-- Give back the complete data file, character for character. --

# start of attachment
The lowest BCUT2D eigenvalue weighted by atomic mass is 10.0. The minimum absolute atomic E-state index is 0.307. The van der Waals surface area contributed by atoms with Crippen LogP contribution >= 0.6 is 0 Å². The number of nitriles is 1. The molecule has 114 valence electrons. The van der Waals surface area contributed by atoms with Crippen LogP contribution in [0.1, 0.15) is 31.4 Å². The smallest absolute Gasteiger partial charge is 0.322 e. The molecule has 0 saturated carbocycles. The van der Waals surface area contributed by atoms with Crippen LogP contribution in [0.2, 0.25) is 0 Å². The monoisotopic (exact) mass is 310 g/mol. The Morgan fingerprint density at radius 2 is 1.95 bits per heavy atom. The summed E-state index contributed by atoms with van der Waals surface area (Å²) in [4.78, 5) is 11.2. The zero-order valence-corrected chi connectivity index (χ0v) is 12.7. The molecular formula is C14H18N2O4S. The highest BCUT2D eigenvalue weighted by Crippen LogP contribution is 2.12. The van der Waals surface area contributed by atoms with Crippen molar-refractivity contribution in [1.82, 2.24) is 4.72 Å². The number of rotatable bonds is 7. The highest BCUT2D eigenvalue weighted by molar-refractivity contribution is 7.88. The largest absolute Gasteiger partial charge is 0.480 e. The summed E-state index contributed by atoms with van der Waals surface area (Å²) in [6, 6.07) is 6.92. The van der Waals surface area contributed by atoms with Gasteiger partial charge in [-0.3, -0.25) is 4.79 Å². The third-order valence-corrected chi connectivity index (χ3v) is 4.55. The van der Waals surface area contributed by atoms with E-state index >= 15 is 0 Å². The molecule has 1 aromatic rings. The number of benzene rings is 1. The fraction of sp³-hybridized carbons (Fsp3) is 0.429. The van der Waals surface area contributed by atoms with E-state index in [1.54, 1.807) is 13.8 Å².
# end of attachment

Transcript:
The lowest BCUT2D eigenvalue weighted by atomic mass is 10.0. The minimum absolute atomic E-state index is 0.307. The van der Waals surface area contributed by atoms with Crippen LogP contribution >= 0.6 is 0 Å². The number of nitriles is 1. The molecule has 114 valence electrons. The van der Waals surface area contributed by atoms with Crippen LogP contribution in [0.1, 0.15) is 31.4 Å². The smallest absolute Gasteiger partial charge is 0.322 e. The molecule has 0 saturated carbocycles. The van der Waals surface area contributed by atoms with Crippen LogP contribution in [0.2, 0.25) is 0 Å². The monoisotopic (exact) mass is 310 g/mol. The Morgan fingerprint density at radius 2 is 1.95 bits per heavy atom. The summed E-state index contributed by atoms with van der Waals surface area (Å²) in [4.78, 5) is 11.2. The zero-order valence-corrected chi connectivity index (χ0v) is 12.7. The molecular formula is C14H18N2O4S. The highest BCUT2D eigenvalue weighted by Crippen LogP contribution is 2.12. The van der Waals surface area contributed by atoms with Crippen molar-refractivity contribution in [1.82, 2.24) is 4.72 Å². The number of rotatable bonds is 7. The highest BCUT2D eigenvalue weighted by molar-refractivity contribution is 7.88. The largest absolute Gasteiger partial charge is 0.480 e. The summed E-state index contributed by atoms with van der Waals surface area (Å²) in [6, 6.07) is 6.92. The van der Waals surface area contributed by atoms with Gasteiger partial charge in [-0.3, -0.25) is 4.79 Å². The third-order valence-corrected chi connectivity index (χ3v) is 4.55. The van der Waals surface area contributed by atoms with E-state index >= 15 is 0 Å². The molecule has 1 aromatic rings. The number of benzene rings is 1. The fraction of sp³-hybridized carbons (Fsp3) is 0.429. The van der Waals surface area contributed by atoms with E-state index in [1.54, 1.807) is 13.8 Å².